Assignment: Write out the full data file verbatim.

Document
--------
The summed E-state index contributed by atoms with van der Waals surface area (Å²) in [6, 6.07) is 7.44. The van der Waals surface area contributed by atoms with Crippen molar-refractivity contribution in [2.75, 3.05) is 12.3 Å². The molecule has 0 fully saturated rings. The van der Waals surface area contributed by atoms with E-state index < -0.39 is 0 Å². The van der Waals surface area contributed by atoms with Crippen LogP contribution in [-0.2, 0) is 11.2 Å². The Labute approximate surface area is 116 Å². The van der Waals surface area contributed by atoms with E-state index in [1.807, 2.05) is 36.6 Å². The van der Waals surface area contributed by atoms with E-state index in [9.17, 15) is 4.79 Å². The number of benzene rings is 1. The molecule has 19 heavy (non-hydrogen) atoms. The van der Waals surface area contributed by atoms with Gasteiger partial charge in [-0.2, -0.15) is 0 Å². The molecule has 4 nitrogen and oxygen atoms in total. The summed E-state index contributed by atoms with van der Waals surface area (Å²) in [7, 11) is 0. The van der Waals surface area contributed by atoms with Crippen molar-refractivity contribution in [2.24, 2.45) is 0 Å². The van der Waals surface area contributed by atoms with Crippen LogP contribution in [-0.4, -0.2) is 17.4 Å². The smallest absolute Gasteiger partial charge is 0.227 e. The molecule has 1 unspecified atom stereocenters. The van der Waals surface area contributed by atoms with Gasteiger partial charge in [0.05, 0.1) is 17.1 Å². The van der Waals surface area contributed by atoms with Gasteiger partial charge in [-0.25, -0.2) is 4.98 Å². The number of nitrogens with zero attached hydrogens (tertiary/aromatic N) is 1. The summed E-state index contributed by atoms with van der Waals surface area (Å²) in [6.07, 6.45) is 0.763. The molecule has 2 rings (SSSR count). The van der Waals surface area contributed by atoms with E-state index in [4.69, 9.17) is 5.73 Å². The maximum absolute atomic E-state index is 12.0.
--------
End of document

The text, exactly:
The summed E-state index contributed by atoms with van der Waals surface area (Å²) in [6, 6.07) is 7.44. The van der Waals surface area contributed by atoms with Crippen molar-refractivity contribution in [2.75, 3.05) is 12.3 Å². The molecule has 0 fully saturated rings. The van der Waals surface area contributed by atoms with E-state index < -0.39 is 0 Å². The van der Waals surface area contributed by atoms with Crippen LogP contribution in [-0.2, 0) is 11.2 Å². The Labute approximate surface area is 116 Å². The van der Waals surface area contributed by atoms with E-state index in [1.807, 2.05) is 36.6 Å². The van der Waals surface area contributed by atoms with E-state index in [9.17, 15) is 4.79 Å². The number of benzene rings is 1. The molecule has 19 heavy (non-hydrogen) atoms. The van der Waals surface area contributed by atoms with Gasteiger partial charge in [-0.2, -0.15) is 0 Å². The molecule has 4 nitrogen and oxygen atoms in total. The summed E-state index contributed by atoms with van der Waals surface area (Å²) in [7, 11) is 0. The van der Waals surface area contributed by atoms with Crippen molar-refractivity contribution in [2.24, 2.45) is 0 Å². The van der Waals surface area contributed by atoms with Crippen LogP contribution in [-0.4, -0.2) is 17.4 Å². The smallest absolute Gasteiger partial charge is 0.227 e. The molecule has 1 unspecified atom stereocenters. The van der Waals surface area contributed by atoms with Gasteiger partial charge in [0.05, 0.1) is 17.1 Å². The van der Waals surface area contributed by atoms with Gasteiger partial charge in [-0.25, -0.2) is 4.98 Å². The number of nitrogens with zero attached hydrogens (tertiary/aromatic N) is 1. The summed E-state index contributed by atoms with van der Waals surface area (Å²) in [6.07, 6.45) is 0.763. The molecule has 2 rings (SSSR count). The van der Waals surface area contributed by atoms with E-state index in [4.69, 9.17) is 5.73 Å². The maximum absolute atomic E-state index is 12.0.